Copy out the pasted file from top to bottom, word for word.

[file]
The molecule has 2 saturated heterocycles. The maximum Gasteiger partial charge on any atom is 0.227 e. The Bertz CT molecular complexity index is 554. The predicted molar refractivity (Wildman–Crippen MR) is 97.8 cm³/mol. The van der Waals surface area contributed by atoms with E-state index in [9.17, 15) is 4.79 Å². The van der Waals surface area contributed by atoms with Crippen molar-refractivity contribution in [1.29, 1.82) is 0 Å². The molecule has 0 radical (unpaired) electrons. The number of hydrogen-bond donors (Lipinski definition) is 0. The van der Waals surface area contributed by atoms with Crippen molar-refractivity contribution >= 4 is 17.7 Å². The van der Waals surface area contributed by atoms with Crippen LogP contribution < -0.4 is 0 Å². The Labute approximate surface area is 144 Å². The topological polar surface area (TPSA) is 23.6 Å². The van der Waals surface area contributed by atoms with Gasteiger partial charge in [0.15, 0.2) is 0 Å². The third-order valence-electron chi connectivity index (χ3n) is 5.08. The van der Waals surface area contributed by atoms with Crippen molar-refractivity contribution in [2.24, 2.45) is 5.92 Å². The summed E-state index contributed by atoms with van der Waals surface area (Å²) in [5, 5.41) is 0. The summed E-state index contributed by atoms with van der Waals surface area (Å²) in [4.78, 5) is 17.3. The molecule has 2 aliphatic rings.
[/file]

The molecule has 2 saturated heterocycles. The maximum Gasteiger partial charge on any atom is 0.227 e. The Bertz CT molecular complexity index is 554. The predicted molar refractivity (Wildman–Crippen MR) is 97.8 cm³/mol. The van der Waals surface area contributed by atoms with E-state index in [9.17, 15) is 4.79 Å². The van der Waals surface area contributed by atoms with Crippen molar-refractivity contribution in [1.29, 1.82) is 0 Å². The molecule has 0 radical (unpaired) electrons. The number of hydrogen-bond donors (Lipinski definition) is 0. The van der Waals surface area contributed by atoms with Crippen molar-refractivity contribution >= 4 is 17.7 Å². The van der Waals surface area contributed by atoms with Crippen LogP contribution < -0.4 is 0 Å². The Labute approximate surface area is 144 Å². The topological polar surface area (TPSA) is 23.6 Å². The van der Waals surface area contributed by atoms with Gasteiger partial charge in [0.15, 0.2) is 0 Å². The third-order valence-electron chi connectivity index (χ3n) is 5.08. The van der Waals surface area contributed by atoms with Crippen molar-refractivity contribution in [2.24, 2.45) is 5.92 Å². The summed E-state index contributed by atoms with van der Waals surface area (Å²) in [5, 5.41) is 0. The summed E-state index contributed by atoms with van der Waals surface area (Å²) in [4.78, 5) is 17.3. The molecule has 2 aliphatic rings.